Javelin’s report blames poor “controls” — financial security procedures at non-traditional banking firms are simply not as robust.  Online retailers are slower to react to account takeovers, for example.

“Large-scale compromise of existing non-card accounts in 2017 was clearly facilitated by poor controls as
fraudsters capitalize on weak authentication.” the report says.  “Fraudsters use breached (personal information) or passwords to gain entry to these accounts — sometimes on a large scale through credential stuffing attacks — then monetized the accounts by either making purchases using stored credentials or using them to fund new fraudulent accounts. Often the same data that criminals used to compromise one account can be reused to gain entry to multiple accounts owned by the victim.”

Many of these firms don’t react well to consumer complaints either, said  Melba Amissi, chief risk officer at ‎Identity Guard, which helped fund the Javelin survey.

“There’s a lot of the frustration … dealing with large institutions, a lot of emailing back and forth,” Amissi said. “The burden of proof is on the consumer.”


It’s critical for consumers to understand that identity theft has now grow up, and moved far beyond simple credit card fraud.  Consumers have so many more kinds of accounts that can be valuable to criminals — just ask victims of Starbucks account takeover victims. That makes life much more complicated for consumers, who must protect all these accounts as rigorously as their bank accounts. Sorry, there’s no way around that. It’s hard work, but the risks are quite real, while the consumer protections are not.  If a criminal raids your coffee app or your fast food app, you have no legal right to a refund, as you do with a bank account.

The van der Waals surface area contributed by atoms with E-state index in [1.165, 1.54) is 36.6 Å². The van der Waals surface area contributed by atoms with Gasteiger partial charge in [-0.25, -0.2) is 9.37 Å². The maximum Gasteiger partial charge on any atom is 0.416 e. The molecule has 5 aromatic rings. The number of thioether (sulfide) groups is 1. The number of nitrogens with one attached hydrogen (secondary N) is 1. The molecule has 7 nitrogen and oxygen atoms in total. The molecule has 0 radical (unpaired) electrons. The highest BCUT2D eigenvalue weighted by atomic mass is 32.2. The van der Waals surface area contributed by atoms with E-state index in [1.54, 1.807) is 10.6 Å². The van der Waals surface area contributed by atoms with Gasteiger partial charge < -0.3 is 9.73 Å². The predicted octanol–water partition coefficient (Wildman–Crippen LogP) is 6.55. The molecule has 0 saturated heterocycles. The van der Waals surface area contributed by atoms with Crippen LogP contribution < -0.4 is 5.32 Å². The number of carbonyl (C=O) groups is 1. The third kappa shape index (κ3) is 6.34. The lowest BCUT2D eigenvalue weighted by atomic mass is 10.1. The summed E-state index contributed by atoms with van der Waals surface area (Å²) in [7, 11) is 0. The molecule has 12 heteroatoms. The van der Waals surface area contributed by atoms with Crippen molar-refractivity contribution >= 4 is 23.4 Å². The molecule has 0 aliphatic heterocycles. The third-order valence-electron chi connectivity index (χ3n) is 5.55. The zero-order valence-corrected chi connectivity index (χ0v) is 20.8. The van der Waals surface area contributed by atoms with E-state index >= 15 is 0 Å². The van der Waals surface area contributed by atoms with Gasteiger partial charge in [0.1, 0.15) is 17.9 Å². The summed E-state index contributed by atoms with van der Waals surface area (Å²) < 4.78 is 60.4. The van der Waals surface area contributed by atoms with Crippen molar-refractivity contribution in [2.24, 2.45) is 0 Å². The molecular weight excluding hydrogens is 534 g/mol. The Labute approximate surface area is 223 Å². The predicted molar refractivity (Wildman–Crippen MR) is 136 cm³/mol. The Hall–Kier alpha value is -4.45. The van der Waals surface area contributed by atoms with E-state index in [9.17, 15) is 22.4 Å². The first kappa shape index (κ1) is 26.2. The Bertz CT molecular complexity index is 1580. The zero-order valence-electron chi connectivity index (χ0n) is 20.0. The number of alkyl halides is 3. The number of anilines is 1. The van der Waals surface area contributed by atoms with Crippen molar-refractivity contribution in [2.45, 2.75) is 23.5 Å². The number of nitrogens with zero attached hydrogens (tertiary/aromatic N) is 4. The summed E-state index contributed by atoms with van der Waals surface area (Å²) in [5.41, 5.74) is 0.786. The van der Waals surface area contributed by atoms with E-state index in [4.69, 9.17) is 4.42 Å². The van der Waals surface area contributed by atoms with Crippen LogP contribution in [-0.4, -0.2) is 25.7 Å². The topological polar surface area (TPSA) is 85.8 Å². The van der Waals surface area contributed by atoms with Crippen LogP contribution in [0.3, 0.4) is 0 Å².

Javelin also has these recommendations:

  1. Turn on two-factor authentication wherever possible – Enabling two-factor authentication on sites that have that capability, where a separate action must be taken beyond providing a user name and password to access an account, can make it significantly more difficult for fraudsters to take over your accounts. For sites without two-factor authentication, use strong passwords or a password manager to secure accounts.
  1. Secure your devices – With consumers increasingly relying on their digital devices to obtain goods and services, making purchases and sharing personal information, criminals have shifted their focus to these devices for the access they can provide to accounts and the information they store or transmit. Secure online and mobile devices by instituting a screen lock, encrypting data stored on the devices, avoiding public Wi-Fi and/or using a VPN, and installing anti-malware.
  1. Place a security freeze – If you are not planning on opening new accounts in the near future, a freeze on your credit report can prevent anyone else from opening one in your name – which is especially important if you have been a victim of data breach that has exposed sensitive personally identifiable information. Credit freezes must be placed with all three credit bureaus and prevents everyone except for existing creditors and certain government agencies from accessing your credit report. While costs vary per state, typically each bureau costs below $20. Should you need to open an account requiring a credit check, the freeze can be lifted through the credit bureaus.